Monday, March 7, 2016

You Really Can Take It With You

Recently, Melissa brought to our attention this article.  She used it as the inspiration for that week's Thursday Blog Project topic: Write about whatever is on your mind. It could be a long post about one thing. It could be a random list. Anything goes!




Part of the reason I'm writing this blog post now and not the week it actually happened has to do with the fact that I've had a lot of things going on that have been consuming my brain.  Some of them are work related.  Some of them personal life related.  I've been trying to figure out how to write about them without getting too personal or oversharing.  I get that getting personal makes for a "good" blog post, but as many know there is a line between what I am willing to share on this blog and what I'm not willing to share.

The Sunday after this post should have posted I went for funeral prearrangement for someone close to me.  They aren't ill (BH!), but they are feeling the need to start planning for the inevitable.  Truth be told, though I knew it was expensive I never knew HOW expensive a funeral/burial really is and made me rethink the old saying, "You can't take your money with you when you die."  (Since I'm not sure who started that say so obviously I can't properly attribute it to one specific person.)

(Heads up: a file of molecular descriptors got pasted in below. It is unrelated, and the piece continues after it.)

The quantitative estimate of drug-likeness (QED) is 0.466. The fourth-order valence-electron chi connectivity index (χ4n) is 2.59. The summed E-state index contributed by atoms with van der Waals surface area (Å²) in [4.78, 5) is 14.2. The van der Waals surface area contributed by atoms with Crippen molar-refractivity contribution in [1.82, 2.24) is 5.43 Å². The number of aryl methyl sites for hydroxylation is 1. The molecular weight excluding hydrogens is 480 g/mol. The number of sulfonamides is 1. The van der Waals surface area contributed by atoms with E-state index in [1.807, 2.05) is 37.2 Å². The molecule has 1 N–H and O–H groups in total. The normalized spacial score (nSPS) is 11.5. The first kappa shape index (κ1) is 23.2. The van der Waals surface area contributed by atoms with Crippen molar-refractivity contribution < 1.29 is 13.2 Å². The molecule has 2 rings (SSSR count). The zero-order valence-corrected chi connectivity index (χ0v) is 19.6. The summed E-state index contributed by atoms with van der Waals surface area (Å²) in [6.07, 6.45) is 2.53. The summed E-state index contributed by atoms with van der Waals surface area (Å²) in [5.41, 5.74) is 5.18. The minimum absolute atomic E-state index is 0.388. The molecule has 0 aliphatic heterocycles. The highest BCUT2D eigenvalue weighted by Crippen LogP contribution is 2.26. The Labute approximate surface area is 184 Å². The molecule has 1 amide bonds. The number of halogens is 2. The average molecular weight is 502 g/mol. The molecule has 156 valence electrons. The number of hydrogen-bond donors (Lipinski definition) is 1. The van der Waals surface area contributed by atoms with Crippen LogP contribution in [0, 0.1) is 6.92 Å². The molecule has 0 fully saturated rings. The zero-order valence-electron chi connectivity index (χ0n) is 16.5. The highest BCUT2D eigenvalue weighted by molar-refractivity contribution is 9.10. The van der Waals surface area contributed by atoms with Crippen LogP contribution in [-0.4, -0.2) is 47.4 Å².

All joking aside, even in death socioeconomic classes are separated in many ways.  First there is the method of final wishes -  cremation or burial.  Though I'm not familiar with the cost of the former, I know that the cost of the latter does drive some to the former.  If you choose the burial, there is the level of casket you get.  In Judaism this is supposed to be super cheap.  A plain pine box; however, as I learned this isn't necessarily the case.  Turns out, a traditional casket can be as plain simple as you'd like it be or as fancy as you'd like it to be.  The simplistic side of me says, "Why spend SO much on something that is going in the ground."  This model is around $1,000.  The compassionate said of me says, "This person deserves a nice casket."  This model is around $2,000.  Then there is the side of me that knows everyone attending the funeral will be judging the family on the type of casket.  At this point you're talking about $3,000+.

Then there is the vault.  Your basic starter vault is around $800.  From there you can get ones that have designs on the top, pictures of the deceased and even colored tops.  All I could think is "Pimp my vault."

So the next time you hear someone say, "You can't take your money with you when you die," I believe you can correct them that you in fact can take your money with you when you die.

Now that I've shared some of my thoughts, please take a moment to see they thoughts my fellow blogger shared with everyone:

Momarock (Sara)

Merryland Girl (Melissa)

Darwin Shrugged (Denise)

1 comment:

  1. Thanks for the insight into funeral planning. Sad that caskets cost so much when no one is going to see them after they go into the ground. I guess they could be considered a final home though.

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